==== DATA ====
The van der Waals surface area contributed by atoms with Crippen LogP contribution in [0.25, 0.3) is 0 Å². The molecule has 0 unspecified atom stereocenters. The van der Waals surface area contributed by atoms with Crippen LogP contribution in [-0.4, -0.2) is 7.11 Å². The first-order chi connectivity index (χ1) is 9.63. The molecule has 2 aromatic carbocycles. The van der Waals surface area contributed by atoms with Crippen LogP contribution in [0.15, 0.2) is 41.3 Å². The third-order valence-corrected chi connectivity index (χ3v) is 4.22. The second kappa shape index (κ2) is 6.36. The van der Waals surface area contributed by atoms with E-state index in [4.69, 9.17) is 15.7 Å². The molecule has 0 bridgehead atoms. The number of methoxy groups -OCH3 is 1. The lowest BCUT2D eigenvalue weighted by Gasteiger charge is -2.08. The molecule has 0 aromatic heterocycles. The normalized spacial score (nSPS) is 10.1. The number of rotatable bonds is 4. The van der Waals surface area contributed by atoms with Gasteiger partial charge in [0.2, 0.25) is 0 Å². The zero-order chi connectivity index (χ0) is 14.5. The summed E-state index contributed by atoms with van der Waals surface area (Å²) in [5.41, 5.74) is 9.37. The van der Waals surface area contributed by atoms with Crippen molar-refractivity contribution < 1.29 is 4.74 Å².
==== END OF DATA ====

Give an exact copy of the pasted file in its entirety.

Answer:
The van der Waals surface area contributed by atoms with Crippen LogP contribution in [0.25, 0.3) is 0 Å². The molecule has 0 unspecified atom stereocenters. The van der Waals surface area contributed by atoms with Crippen LogP contribution in [-0.4, -0.2) is 7.11 Å². The first-order chi connectivity index (χ1) is 9.63. The molecule has 2 aromatic carbocycles. The van der Waals surface area contributed by atoms with Crippen LogP contribution in [0.15, 0.2) is 41.3 Å². The third-order valence-corrected chi connectivity index (χ3v) is 4.22. The second kappa shape index (κ2) is 6.36. The van der Waals surface area contributed by atoms with E-state index in [4.69, 9.17) is 15.7 Å². The molecule has 0 bridgehead atoms. The number of methoxy groups -OCH3 is 1. The lowest BCUT2D eigenvalue weighted by Gasteiger charge is -2.08. The molecule has 0 aromatic heterocycles. The normalized spacial score (nSPS) is 10.1. The number of rotatable bonds is 4. The van der Waals surface area contributed by atoms with Gasteiger partial charge in [0.2, 0.25) is 0 Å². The zero-order chi connectivity index (χ0) is 14.5. The summed E-state index contributed by atoms with van der Waals surface area (Å²) in [5.41, 5.74) is 9.37. The van der Waals surface area contributed by atoms with Crippen molar-refractivity contribution < 1.29 is 4.74 Å².